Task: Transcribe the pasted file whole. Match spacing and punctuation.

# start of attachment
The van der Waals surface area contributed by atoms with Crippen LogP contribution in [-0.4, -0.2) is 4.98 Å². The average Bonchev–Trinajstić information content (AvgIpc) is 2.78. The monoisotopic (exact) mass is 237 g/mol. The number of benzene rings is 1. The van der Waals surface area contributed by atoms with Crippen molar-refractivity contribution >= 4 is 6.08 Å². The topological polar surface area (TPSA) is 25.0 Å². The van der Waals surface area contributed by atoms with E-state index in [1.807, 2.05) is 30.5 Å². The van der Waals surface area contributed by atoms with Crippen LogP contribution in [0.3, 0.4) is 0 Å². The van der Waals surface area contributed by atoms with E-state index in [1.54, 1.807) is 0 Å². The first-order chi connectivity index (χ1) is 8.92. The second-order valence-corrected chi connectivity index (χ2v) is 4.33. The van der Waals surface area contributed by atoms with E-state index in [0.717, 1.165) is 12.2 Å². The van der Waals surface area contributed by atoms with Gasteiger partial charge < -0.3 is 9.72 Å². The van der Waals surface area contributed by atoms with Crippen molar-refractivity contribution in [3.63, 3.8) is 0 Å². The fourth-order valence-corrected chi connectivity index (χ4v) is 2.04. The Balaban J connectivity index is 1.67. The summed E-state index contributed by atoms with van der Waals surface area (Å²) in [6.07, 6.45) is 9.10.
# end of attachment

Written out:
The van der Waals surface area contributed by atoms with Crippen LogP contribution in [-0.4, -0.2) is 4.98 Å². The average Bonchev–Trinajstić information content (AvgIpc) is 2.78. The monoisotopic (exact) mass is 237 g/mol. The number of benzene rings is 1. The van der Waals surface area contributed by atoms with Crippen molar-refractivity contribution >= 4 is 6.08 Å². The topological polar surface area (TPSA) is 25.0 Å². The van der Waals surface area contributed by atoms with E-state index in [1.807, 2.05) is 30.5 Å². The van der Waals surface area contributed by atoms with Crippen LogP contribution in [0.3, 0.4) is 0 Å². The van der Waals surface area contributed by atoms with E-state index in [1.54, 1.807) is 0 Å². The first-order chi connectivity index (χ1) is 8.92. The second-order valence-corrected chi connectivity index (χ2v) is 4.33. The van der Waals surface area contributed by atoms with E-state index in [0.717, 1.165) is 12.2 Å². The van der Waals surface area contributed by atoms with Gasteiger partial charge < -0.3 is 9.72 Å². The van der Waals surface area contributed by atoms with Crippen molar-refractivity contribution in [3.63, 3.8) is 0 Å². The fourth-order valence-corrected chi connectivity index (χ4v) is 2.04. The Balaban J connectivity index is 1.67. The summed E-state index contributed by atoms with van der Waals surface area (Å²) in [6.07, 6.45) is 9.10.